Carmi lies on the East bank of the Little Wabash River in Southern Illinois. It was the Little Wabash that attracted the first settlers to the area in the period of 1809-1814. The oldest existing house in Carmi was built in 1814. The house, located near the city park, is sometimes open to visitors because of its colorful history. The house was used as a courthouse when White County was founded in 1815, and when Carmi was chartered in 1816. U.S. Senator James Robinson and his family lived in the home until the 1870's. The Senator's granddaughter Mary Jane Stewart occupied the home until 1966. She willed the home and its contents to the White County Historical Society which maintains it as a house museum. From humble beginnings as a toddling town in the backwoods frontier, little Carmi has grown into a town of over 5,000, with a pleasant populace.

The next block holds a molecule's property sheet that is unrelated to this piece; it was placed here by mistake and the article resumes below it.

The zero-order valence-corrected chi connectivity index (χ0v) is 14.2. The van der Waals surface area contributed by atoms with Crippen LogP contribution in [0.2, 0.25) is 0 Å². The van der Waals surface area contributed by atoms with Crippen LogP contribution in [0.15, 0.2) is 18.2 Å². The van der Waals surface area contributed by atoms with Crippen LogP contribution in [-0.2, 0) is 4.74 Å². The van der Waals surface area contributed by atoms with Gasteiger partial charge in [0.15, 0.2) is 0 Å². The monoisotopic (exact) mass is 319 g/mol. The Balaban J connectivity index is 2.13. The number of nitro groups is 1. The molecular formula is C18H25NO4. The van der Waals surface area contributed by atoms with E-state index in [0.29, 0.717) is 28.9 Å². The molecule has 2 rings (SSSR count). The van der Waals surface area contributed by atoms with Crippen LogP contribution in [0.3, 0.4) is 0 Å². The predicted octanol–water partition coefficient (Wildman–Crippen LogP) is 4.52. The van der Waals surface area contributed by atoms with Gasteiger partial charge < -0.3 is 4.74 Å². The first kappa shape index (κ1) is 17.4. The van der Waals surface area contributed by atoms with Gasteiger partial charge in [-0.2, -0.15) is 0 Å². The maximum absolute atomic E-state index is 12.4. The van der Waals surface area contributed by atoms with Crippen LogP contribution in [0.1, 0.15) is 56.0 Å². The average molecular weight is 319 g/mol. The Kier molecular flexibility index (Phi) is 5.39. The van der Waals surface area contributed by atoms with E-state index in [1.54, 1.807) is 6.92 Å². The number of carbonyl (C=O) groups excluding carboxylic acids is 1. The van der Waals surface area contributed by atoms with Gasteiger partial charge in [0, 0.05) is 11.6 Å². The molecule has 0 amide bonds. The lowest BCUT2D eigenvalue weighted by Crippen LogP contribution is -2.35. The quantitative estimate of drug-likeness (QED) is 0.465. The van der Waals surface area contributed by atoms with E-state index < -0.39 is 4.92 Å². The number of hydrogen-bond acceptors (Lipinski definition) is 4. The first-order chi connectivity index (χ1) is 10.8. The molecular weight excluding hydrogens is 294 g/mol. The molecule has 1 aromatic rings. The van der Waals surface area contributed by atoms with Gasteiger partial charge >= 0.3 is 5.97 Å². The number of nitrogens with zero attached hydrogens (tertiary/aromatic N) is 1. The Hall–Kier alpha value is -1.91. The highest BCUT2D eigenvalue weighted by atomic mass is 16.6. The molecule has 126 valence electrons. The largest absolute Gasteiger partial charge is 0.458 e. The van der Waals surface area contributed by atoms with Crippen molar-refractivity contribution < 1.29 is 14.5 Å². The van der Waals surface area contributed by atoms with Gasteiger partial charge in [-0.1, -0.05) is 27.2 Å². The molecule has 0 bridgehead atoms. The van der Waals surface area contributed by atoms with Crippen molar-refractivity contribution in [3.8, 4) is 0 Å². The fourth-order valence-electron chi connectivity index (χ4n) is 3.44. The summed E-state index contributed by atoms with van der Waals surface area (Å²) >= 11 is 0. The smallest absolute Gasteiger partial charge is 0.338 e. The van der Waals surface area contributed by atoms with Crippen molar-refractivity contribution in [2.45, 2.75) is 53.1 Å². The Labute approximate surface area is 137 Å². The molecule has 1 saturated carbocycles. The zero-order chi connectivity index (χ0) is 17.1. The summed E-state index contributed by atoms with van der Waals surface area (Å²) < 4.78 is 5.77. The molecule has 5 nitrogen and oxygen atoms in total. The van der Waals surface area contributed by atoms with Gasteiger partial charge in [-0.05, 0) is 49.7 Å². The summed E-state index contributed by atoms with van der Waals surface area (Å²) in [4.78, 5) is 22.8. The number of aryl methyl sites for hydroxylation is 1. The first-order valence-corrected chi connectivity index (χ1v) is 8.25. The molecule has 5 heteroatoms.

Carmi has always had a Midwestern mentality. Its people believed in hard work, family, religion and community. That still makes it a vital place to raise a family or set up a business. Southern Illinois has long been an agricultural and oil and gas dominated economy, and now throw in the coal industry and Carmi has several natural resource reserves to pull from. In educating its youth, the Carmi-White County Unit 5 School System has proven itself a leader in education services.

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